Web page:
Description of SUPER GUPPY
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The Super Guppy is a civil cargo aircraft built in the United States by Aero Spacelines in the 1960s. It can carry about 77 tons of large equipment, especially space hardware.
NASA commissioned the first models because it needed to carry components and entire stages of the Saturn V rocket for the Apollo project. Transporting the rocket by ship was indeed causing rust problems.
The construction of the Guppies
Aero Spacelines decided to build “Pregnant Guppies” using old Boeing 377 Stratocruisers. However, they were too small and another aircraft was needed to transport the parts to the Cape Canaveral (Florida) launch base.
The current Super Guppy was built on the basis of a Boeing KC-97 and underwent many modifications; turboprops replaced the piston engines, the wings were lengthened and the fuselage reinforced. Unlike the Pregnant Guppy, the pressurization was kept in the cockpit to fly at higher altitudes.
The aircraft entered service in 1966 and was purchased by NASA in 1979.
Five units were produced. Aero Spacelines launched in parallel the production of the Mini Guppy, intended for the transport of oversized cargo, and the Super Guppy Turbine. The latter was built to meet the demand of Unexcelled Corporation, which purchased Aero Spacelines in 1967.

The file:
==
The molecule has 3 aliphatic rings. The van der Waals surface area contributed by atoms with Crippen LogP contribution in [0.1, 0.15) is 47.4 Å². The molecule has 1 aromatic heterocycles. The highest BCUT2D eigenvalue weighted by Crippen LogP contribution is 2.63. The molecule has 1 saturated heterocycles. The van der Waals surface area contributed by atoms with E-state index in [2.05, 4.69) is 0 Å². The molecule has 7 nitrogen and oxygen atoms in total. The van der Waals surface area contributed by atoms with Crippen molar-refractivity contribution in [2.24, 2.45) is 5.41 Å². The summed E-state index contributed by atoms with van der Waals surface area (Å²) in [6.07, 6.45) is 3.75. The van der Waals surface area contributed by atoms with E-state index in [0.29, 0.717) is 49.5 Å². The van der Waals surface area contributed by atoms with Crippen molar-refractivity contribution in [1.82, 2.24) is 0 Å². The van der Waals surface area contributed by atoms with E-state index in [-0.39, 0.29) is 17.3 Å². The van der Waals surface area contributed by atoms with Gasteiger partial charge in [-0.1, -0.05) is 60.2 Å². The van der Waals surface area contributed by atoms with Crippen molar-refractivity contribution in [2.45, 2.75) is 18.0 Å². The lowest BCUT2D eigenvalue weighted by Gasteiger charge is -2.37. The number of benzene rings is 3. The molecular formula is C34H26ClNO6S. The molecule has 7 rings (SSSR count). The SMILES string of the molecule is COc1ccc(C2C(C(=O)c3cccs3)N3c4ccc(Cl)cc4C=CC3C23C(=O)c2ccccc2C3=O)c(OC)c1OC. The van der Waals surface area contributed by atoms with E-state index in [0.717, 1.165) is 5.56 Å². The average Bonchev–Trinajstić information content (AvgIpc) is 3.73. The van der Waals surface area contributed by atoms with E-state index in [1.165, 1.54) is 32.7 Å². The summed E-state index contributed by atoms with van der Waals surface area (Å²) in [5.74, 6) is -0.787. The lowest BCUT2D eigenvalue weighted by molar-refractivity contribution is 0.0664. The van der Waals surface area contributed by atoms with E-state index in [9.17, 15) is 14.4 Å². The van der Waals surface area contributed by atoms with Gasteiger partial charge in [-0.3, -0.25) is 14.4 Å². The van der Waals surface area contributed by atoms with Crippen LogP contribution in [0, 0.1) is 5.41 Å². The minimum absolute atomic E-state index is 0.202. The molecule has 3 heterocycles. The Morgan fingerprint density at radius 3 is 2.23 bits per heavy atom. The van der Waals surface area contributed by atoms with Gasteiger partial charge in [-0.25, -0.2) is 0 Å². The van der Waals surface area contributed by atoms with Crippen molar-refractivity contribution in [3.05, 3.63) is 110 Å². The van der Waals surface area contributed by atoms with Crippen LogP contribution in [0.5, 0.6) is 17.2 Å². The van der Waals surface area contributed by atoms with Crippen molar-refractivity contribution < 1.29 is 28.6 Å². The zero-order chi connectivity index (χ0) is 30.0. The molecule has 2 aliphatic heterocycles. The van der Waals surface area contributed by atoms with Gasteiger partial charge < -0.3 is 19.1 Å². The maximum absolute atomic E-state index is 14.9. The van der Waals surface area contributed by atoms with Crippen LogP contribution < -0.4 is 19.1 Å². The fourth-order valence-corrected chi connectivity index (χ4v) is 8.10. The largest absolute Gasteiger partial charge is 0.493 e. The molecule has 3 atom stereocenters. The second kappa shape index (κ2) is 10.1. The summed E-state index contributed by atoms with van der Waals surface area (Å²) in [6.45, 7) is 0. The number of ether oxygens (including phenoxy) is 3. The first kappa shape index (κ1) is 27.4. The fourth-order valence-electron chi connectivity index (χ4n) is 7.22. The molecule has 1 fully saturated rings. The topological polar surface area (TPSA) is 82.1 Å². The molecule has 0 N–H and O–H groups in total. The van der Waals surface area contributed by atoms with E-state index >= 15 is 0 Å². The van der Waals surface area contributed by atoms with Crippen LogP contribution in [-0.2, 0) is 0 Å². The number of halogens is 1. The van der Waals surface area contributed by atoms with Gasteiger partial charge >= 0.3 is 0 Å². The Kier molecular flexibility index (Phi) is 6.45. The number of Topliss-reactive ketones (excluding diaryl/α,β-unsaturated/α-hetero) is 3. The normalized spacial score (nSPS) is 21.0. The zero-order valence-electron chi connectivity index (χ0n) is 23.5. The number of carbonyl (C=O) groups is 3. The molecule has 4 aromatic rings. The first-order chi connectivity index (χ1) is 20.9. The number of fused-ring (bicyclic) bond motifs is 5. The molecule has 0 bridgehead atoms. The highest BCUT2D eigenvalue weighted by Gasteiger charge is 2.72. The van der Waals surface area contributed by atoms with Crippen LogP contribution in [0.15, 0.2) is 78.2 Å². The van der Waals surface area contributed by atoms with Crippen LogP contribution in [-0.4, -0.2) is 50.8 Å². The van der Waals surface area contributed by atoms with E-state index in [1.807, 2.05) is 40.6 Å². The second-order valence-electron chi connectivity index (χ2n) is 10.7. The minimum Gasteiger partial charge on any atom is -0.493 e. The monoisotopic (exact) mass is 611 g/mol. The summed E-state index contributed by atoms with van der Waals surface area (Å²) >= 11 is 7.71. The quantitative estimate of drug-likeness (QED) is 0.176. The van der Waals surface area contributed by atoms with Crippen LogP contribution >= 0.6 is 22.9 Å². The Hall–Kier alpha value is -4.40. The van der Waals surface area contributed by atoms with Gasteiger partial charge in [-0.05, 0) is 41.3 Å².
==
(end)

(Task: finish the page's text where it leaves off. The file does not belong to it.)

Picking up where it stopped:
A rapid evolution
The Super Guppy became, over the years, more and more difficult to maintain. Its main defect was that it was necessary to open its nose manually and to dismantle electrical cables during loading. This was a long and laborious operation. The freight aircraft was also built on the basis of a much older plane and thus some spare parts are no longer produced today. It also had an old-fashioned cockpit with needle instruments.
In the 1970s, Aero Spacelines experienced financial difficulties and traded with Airbus.
In 1996, the Super Guppies were replaced by five Beluga aircrafts, more modern and quicker to unload. They then became museum pieces in different countries. One aircraft was entrusted to the Toulouse Old Wings collection, and three others were exhibited in the United States (Tucson), Germany (Hamburg) and Great Britain (Bruntingthorpe). The latest model is still operated by NASA.